The three-year contract Noel signed when the Jets hired him in 2011 was set to expire after next season. Noel, who will begin the final season of that deal this fall, has produced a 61-56-13 record with the Jets, who have not qualified for the Stanley Cup Playoffs since 2007, when they were the Atlanta Thrashers.
"This group deserves the opportunity to continue the job they've been doing," Jets general manager Kevin Cheveldayoff said Monday of Noel and his coaching staff. The GM said he plans to offer extensions to assistant coaches Charlie Huddy, Perry Pearn and Pascal Vincent.
Noel's work with the club's young players impressed management.
"I think we've seen some young players who have started to come into their own," said Cheveldayoff, citing captain Andrew Ladd, forward Evander Kane and defenseman Zach Bogosian in that group. "With the opportunity of having young players on the horizon and knowing Claude's ability to work with young players to help develop them, that was a strength when we did hire him that again came to the forefront."
Noel said Monday he wasn't worried about his job security, even though the team failed to make the playoffs in its first two seasons since moving from Atlanta to Winnipeg in 2011.
"I'm certainly happy to get extended and continue on the process that we've started here," Noel said. "I certainly didn't put a lot of stock into [not having a contract extension]. It was fairly early in the summer. Certainly for me, whether I'm going into my last year or not, I don't think that it changes the way I coach."
Halting the franchise's six-season playoff drought is the first task for Noel, whose club came up four points short in 2012-13 as the ninth-place team in the Eastern Conference.
"Clearly the goal is to make the playoffs," Noel said. "I think we need to raise the bar. We have raised the bar. That bar needs to continue to be raised."
Resolving Noel's status eliminated one task from Cheveldayoff's offseason to-do list. Next up is to begin restructuring a roster that has 12 players under contract.
Among Cheveldayoff's summer jobs will be to re-sign first-line forwards Bryan Little and Blake Wheeler, as well as Bogosian, a top-four defenseman. Those three are among the Jets' eight restricted free agents and six unrestricted free agents. Veteran defenseman Ron Hainsey appears set to test his value on the market as an unrestricted free agent, and restricted free-agent center Alexander Burmistrov needs a new deal.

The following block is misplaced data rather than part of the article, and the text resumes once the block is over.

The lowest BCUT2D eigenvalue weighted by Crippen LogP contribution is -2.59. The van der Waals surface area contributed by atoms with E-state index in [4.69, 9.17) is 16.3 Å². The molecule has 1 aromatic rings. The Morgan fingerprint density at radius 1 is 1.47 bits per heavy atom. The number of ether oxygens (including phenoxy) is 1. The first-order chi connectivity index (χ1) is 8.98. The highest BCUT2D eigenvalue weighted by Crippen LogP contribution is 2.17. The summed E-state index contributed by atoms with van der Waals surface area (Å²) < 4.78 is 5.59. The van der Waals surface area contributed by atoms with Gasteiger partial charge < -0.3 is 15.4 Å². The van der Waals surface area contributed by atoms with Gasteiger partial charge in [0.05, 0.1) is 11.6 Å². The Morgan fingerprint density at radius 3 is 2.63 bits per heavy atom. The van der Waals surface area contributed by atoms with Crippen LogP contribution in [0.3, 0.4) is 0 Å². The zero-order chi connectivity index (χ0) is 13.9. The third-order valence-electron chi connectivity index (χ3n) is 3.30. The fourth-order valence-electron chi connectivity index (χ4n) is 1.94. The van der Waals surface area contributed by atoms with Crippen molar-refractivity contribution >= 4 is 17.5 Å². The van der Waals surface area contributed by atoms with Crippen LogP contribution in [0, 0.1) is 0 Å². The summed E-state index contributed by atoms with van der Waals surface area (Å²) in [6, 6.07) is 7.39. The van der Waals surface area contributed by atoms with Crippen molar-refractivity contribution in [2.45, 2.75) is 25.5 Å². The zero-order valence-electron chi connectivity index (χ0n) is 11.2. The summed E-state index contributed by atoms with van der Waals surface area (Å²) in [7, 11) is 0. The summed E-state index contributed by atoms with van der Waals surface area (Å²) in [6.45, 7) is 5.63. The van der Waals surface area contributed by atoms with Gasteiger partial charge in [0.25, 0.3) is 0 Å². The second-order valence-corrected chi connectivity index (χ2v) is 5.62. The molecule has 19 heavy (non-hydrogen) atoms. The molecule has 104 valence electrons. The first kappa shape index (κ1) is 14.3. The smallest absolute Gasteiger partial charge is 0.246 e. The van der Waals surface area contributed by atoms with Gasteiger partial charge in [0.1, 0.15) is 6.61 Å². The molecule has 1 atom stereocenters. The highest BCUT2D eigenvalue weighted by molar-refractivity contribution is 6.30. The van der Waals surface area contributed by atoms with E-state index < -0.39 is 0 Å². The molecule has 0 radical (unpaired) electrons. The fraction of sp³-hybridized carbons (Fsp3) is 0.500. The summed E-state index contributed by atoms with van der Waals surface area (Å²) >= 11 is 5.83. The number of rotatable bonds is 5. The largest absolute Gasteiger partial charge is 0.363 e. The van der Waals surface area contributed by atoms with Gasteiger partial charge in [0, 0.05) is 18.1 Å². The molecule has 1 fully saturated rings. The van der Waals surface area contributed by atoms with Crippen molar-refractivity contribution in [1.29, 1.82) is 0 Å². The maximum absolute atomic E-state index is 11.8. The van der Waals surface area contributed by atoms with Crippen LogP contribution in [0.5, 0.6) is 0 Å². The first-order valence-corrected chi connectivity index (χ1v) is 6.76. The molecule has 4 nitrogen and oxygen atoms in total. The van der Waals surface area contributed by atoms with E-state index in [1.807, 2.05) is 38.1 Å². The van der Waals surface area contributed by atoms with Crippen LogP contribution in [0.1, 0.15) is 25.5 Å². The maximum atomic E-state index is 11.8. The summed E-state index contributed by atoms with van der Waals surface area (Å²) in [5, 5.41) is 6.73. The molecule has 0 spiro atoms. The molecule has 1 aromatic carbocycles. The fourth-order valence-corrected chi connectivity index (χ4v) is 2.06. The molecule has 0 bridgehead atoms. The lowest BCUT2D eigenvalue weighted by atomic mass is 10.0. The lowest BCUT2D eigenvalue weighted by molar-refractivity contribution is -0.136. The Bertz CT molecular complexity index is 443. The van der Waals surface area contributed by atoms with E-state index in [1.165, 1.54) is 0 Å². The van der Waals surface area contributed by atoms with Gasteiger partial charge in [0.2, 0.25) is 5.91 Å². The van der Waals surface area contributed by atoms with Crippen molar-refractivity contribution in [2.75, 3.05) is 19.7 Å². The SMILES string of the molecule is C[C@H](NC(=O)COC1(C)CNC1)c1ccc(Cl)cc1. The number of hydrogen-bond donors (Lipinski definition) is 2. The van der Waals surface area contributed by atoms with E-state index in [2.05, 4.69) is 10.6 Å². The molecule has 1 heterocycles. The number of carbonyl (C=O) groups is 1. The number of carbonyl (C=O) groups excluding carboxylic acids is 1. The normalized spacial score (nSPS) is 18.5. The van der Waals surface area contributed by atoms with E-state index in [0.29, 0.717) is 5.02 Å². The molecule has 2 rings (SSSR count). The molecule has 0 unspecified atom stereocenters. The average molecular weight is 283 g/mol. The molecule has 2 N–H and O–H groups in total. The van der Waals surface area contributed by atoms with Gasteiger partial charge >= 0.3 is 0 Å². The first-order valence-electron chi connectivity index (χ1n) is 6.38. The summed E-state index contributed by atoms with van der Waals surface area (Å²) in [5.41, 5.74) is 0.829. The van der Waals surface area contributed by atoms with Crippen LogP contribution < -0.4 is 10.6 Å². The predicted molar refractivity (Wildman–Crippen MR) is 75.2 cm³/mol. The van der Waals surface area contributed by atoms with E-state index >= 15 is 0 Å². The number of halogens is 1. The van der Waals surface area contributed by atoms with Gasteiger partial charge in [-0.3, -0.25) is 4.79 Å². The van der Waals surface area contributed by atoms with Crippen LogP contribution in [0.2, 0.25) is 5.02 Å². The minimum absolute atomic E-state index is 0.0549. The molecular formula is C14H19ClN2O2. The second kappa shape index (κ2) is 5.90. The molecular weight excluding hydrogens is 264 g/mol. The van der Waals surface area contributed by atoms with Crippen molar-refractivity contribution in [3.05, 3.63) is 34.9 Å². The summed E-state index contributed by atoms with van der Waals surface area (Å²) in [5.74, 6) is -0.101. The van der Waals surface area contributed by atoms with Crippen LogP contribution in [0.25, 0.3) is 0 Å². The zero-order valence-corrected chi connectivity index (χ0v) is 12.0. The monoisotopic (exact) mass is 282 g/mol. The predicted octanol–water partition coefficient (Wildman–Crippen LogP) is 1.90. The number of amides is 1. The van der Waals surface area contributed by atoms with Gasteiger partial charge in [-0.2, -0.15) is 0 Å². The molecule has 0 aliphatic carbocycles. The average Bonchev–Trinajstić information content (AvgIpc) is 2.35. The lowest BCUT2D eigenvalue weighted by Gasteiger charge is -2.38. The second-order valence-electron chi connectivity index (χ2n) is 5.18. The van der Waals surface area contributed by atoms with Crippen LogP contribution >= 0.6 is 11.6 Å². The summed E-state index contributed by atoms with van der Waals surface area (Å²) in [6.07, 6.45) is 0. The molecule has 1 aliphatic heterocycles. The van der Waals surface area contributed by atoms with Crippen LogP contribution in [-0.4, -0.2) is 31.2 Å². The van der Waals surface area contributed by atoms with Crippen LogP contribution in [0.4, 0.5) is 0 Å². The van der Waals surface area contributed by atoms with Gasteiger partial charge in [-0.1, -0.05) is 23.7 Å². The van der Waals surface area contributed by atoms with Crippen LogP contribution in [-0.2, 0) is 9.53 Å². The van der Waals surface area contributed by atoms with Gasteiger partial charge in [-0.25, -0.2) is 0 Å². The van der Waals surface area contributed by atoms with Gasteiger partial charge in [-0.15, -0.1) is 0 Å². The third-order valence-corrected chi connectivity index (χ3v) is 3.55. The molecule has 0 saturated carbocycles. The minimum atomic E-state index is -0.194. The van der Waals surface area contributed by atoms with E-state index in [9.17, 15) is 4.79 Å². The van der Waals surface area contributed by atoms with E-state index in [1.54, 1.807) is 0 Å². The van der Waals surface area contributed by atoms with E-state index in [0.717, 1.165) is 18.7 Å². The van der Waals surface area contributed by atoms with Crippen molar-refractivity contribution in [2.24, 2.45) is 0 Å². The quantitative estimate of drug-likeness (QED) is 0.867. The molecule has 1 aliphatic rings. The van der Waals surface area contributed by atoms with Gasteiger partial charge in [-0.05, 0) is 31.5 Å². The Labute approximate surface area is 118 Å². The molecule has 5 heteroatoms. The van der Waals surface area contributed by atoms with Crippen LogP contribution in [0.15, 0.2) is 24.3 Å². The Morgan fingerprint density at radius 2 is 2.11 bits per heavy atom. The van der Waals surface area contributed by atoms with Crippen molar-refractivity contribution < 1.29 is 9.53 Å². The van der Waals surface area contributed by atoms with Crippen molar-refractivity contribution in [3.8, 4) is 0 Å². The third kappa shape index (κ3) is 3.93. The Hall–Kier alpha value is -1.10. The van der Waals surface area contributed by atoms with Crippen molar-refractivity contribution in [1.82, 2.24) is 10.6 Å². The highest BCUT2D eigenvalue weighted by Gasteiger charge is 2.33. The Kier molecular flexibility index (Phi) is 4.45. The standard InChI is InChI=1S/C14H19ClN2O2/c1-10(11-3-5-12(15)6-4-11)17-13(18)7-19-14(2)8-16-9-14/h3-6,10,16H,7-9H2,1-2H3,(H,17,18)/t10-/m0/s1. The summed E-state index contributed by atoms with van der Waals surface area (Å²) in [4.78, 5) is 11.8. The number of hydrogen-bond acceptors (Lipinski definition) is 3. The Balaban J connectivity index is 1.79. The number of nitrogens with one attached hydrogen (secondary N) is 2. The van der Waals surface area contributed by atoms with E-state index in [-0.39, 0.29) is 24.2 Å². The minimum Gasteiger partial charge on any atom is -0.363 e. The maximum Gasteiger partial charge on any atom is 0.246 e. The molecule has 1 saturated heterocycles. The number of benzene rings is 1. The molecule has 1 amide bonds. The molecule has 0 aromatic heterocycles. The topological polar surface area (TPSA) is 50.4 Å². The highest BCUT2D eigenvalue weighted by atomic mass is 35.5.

"It's a very busy time," Cheveldayoff said. "We have reached out to all of the [restricted free agents]. When they're all going to get done, it's hard to say. Needless to say, there is still a lot of work ahead on a lot of different fronts."
One of those fronts figures to be finding a top-six forward to play with Kane on the second line.
"We'd love to find another forward somehow -- be it by trade or by free agency -- to come in and play in the top end of our lineup," Cheveldayoff said.
Center Olli Jokinen struggled in his first season with the Jets, but he appears set to begin his second season in Winnipeg. The Jets also have needs among the bottom-six forwards and on the blue line. Backup goaltender Al Montoya is an unrestricted free agent, though Cheveldayoff said he has reached out to Montoya's camp.
But before turning their attention toward summer signings and trades, the Jets must wrap up their final preparations for the NHL Draft on Sunday in Newark N.J. Winnipeg owns the 13th pick in the first round and 10 selections overall. Six of those picks are in the first three rounds.
The slew of picks offers the Jets some ability to maneuver, and Cheveldayoff has notified his amateur scouting staff that some of the picks could be moved in transactions.
"The traditional trade market is something that could be very active as well," Cheveldayoff said.
He also raised the possibility the Jets could try to trade up in the first round, or that they might opt to trade down and amass more assets.
"There are opportunities to move in both directions," he said. "My focus here would be to see if there is an opportunity to move up in the draft if the right player was there and we had the assets that could work to move [up]."
The Jets' past two No. 1 picks -- center Mark Scheifele (2011) and defenseman Jacob Trouba (2012) -- figure to get a significant chance to make the team in the fall. Cheveldayoff said the team has a lot of options as it heads into the summer.
"There are just so many things right now that could present themselves," he said. "We have flexibility. We have flexibility in the number of contracts. We have some flexibility and some room in the [salary] cap side of things."